Pivot points are a widely recognized trading tool which have long been used by financial traders. They allow for a quick and easy calculation to be made which identifies the expected market bias and potential support and resistance levels either side of the current market price.

They were first developed by floor traders to give them a quick and easy way to calculate near term market direction. This calculation looks at the previous periods high, close and low to produce the core ‘Pivot Point’.

### The Theory

The Pivot Level provides the central focus of the Trading Strategies. Where the price trades in relation to the pivot is important. This displays the dominant market sentiment.

• If the price trades above the pivot level then the market is seen to have bullish sentiment.
• If the price trades below the pivot level then the market is seen as having bearish sentiment.

The calculation used to determine the Trading Strategies pivot point comes from the open, high, low and close price of the preceding candles. This can be made for daily, weekly or even monthly charts allow multiple time-frames to be traded.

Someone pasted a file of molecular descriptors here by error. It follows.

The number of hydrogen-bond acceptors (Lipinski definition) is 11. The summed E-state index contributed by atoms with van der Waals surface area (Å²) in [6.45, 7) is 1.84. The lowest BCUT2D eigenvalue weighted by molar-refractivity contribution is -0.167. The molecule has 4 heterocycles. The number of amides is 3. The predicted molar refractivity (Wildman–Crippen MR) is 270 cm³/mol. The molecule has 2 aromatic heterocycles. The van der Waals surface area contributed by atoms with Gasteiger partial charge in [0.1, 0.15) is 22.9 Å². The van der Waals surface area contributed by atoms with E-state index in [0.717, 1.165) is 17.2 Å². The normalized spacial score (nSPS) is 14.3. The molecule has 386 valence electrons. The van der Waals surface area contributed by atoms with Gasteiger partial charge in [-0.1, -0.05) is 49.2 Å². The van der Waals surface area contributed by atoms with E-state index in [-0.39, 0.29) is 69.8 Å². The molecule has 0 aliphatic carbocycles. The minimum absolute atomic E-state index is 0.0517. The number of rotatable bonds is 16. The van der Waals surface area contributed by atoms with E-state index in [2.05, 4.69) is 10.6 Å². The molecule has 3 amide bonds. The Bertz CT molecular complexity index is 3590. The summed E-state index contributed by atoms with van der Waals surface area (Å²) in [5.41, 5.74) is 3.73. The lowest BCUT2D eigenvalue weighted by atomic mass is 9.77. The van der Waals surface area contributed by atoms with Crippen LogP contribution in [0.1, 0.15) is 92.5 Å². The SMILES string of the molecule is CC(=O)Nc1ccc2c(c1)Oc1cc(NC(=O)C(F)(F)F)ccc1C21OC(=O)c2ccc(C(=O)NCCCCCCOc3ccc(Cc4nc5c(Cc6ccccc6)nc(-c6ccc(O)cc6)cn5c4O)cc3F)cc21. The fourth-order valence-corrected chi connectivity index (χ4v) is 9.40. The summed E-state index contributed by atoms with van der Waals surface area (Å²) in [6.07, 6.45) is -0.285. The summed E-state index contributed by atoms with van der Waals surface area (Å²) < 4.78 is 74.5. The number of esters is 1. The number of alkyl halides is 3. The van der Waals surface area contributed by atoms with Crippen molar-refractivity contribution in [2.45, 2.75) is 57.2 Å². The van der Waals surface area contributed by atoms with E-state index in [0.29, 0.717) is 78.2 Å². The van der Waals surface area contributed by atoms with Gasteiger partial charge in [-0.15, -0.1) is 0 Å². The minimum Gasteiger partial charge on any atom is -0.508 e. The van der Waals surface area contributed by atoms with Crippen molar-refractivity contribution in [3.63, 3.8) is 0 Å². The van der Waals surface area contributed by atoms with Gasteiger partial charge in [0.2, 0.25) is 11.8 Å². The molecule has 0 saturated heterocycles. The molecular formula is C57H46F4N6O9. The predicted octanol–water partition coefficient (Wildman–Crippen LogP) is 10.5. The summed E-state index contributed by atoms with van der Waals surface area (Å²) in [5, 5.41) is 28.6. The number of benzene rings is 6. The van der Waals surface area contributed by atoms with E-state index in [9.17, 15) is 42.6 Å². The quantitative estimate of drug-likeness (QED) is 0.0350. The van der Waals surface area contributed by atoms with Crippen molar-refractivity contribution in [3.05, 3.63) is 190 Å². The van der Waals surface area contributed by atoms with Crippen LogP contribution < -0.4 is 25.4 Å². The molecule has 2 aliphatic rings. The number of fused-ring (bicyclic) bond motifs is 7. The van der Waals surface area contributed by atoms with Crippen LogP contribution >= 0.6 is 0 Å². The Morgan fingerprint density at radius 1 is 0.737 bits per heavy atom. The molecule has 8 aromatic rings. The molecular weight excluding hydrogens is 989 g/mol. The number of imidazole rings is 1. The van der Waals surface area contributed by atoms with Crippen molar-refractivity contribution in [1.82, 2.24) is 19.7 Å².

In addition to the central pivot the calculation also yields levels of resistance and support either side of the Trading Strategies pivot. These are referred to as R1, R2, R3 and S1, S2, S3. The three most important levels are R1, S1 and the actual pivot point.

While many chart packages now offer Pivot Points on your chart at the click of a button, you can manually calculate them from the calculation below if needed: –
Resistance level 3 (R3) = HIGH + 2 * (Pivot – Low)

• Resistance 2 (R2) = PIVOT + (R1 – S1)
• Resistance 1 (R1) = 2 * PIVOT – Low
• Pivot Point (PP) = ( HIGH + CLOSE + LOW ) / 3
• Support 1 (S1) = 2 * PIVOT – HIGH
• Support 2 (S2) = PIVOT – (R1 – S1)
• Support 3 (S3) = LOW – 2*(High – Pivot)

### Entry Signal

The basic idea behind pivot point trading is to use a move towards or a break of R1 or S1 as an entry point for the trade.

This approach is essentially a form of breakout strategy where you are backing the momentum following the break to continue. The entry is at the point that the break of the R1 or S1 level occurs.

If the price breaks above resistance you place a call trade (backing the direction of the break). Likewise if price breaks lower then you place a Put trade.

A second way to trade Pivot points is to fade out the move and trade the reversal. As the price reaches R2, R3 or S2, S3 it is likely to become increasingly overbought or oversold.

A classic way to play this to enter a position as the market approaches one of these levels in the expectation of a pullback. This can however be quite risky and it is best to seek additional confirmation that the price is ready to pause. Using an RSI indicator is one way of the easiest ways in which you can add validity to an exhausted move. Forex doposit bonus.